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It’s not you – it’s not me: “no-fault” divorce

“No-Fault” Divorce

FRESH calls have been made for “no-fault” divorces, following a high profile case where a wife was REFUSED a divorce despite having separated from her husband.

Mrs Owens

Mrs Owens made headlines when the Court of Appeal refused to grant her a divorce from her husband of 37 years.

Mrs Owens had moved out of the family home in February 2015 and asked the Court to grant her a divorce on the grounds that the marriage had irretrievably broken – citing the fact of her husband’s unreasonable behaviour.

Mr Owens defended the divorce – and His Honour Judge Tolson QC refused to grant it having decided that the unreasonable behaviour allegations were at best flimsy “minor altercations of a kind to be expected in a marriage”.

This decision was upheld by the Court of Appeal. It has meant that Mrs Owens will have to remain locked into an unhappy marriage until she can establish she has lived separately from her husband for a continuous period of at least five years  – unless her Appeal to the Supreme Court succeeds.

Finding fault

Under current law, divorce is based on fault divorce – whereby one party must blame the other unless they wish to have been separated for a number of years.

The Family Law Act 1996 did attempt to introduce a system where it was not necessary to blame the other, but the provisions were never implemented.

Five reasons for a divorce:

Currently, a judge will grant a divorce if a person can prove that a marriage has irretrievably broken down. For this to be accepted, one of five facts must be proven:

  1. Adultery
  2. Unreasonable behaviour
  3. Desertion after two years
  4. Two years’ separation with the consent of both parties
  5. Five years’ separation without mutual consent.

In the event that both parties want to end the marriage, it can make the process more difficult than necessary.

The couple may be stuck in an unhappy marriage for years or feel forced to exaggerate behaviours in order to show that the relationship has irretrievably broken down.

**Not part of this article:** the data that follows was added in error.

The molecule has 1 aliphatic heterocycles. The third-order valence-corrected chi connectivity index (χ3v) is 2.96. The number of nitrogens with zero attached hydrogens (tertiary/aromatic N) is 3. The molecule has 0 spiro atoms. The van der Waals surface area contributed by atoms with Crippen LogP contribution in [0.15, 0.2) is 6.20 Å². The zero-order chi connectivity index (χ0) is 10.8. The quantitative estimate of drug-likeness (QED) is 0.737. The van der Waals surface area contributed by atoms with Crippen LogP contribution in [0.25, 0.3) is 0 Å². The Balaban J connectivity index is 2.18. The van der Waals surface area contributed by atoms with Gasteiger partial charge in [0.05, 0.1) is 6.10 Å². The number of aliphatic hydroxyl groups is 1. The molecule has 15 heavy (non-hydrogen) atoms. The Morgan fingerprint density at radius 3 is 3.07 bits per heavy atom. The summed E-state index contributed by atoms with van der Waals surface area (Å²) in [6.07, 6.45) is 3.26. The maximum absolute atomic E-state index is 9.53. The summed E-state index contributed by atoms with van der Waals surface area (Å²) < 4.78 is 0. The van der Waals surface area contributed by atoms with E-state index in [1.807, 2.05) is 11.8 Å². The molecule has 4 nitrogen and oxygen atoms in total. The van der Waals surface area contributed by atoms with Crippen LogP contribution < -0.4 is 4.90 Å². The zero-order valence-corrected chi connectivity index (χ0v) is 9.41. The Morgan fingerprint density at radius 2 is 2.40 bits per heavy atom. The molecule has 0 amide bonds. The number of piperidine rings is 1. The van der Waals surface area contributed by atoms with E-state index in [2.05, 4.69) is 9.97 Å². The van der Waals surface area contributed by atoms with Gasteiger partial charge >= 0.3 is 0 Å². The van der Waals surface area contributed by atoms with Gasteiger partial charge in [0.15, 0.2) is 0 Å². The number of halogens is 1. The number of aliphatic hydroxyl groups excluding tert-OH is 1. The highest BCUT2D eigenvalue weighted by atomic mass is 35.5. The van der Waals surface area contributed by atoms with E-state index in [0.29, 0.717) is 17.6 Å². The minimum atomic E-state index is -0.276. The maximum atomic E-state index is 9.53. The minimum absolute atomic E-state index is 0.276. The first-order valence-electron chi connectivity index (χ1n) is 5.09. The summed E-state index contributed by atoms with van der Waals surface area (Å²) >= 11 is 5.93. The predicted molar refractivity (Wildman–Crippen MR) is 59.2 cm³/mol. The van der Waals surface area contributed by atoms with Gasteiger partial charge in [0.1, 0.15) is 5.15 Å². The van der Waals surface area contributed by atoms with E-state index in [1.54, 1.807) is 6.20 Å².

Mrs Owens has now been given permission to appeal to the Supreme Court which has reignited calls for a no fault divorce system to be implemented in England and Wales as a matter of urgency.

Previous calls for no-fault divorce

This is not the first time those in the legal profession have called for reform. In 2014, Sir James Munby, the most senior family judge in England and Wales, called for ‘divorce by consent’.

And earlier this year, research carried out by family law group Resolution found that nine in ten practitioners believe divorce law needs to be modernised to allow for no-fault divorce.

The future of divorce

Supreme Court decisions will set a precedent for the future interpretation of Divorce Law by the Courts.

The ground of appeal is simple “the Law does not require unreasonable behaviour but simply behaviour that Mrs Owen cannot reasonably be expected to live with”.

If Mrs Owen wins her appeal, the emphasis is going to be subjective, namely what the Petitioner can or cannot reasonably be expected to live with rather than what the Judge determines to be unreasonable.

If the Supreme Court does not find for Mrs Owen, there is likely to be an increased clamour for no fault divorce as the implications will be that one spouse can prevent, or at least significantly delay, a divorce, if it suits them to do so.

When divorcing on the fact of unreasonable behaviour, parties will feel that they have to make more serious behaviour allegations to ensure that they achieve a divorce, which runs contrary to what Divorce Lawyers have been promoting in recent years in an attempt to reduce acrimony between divorcing spouses.

Clare Thomas | Partner

Head of the Family Law Department

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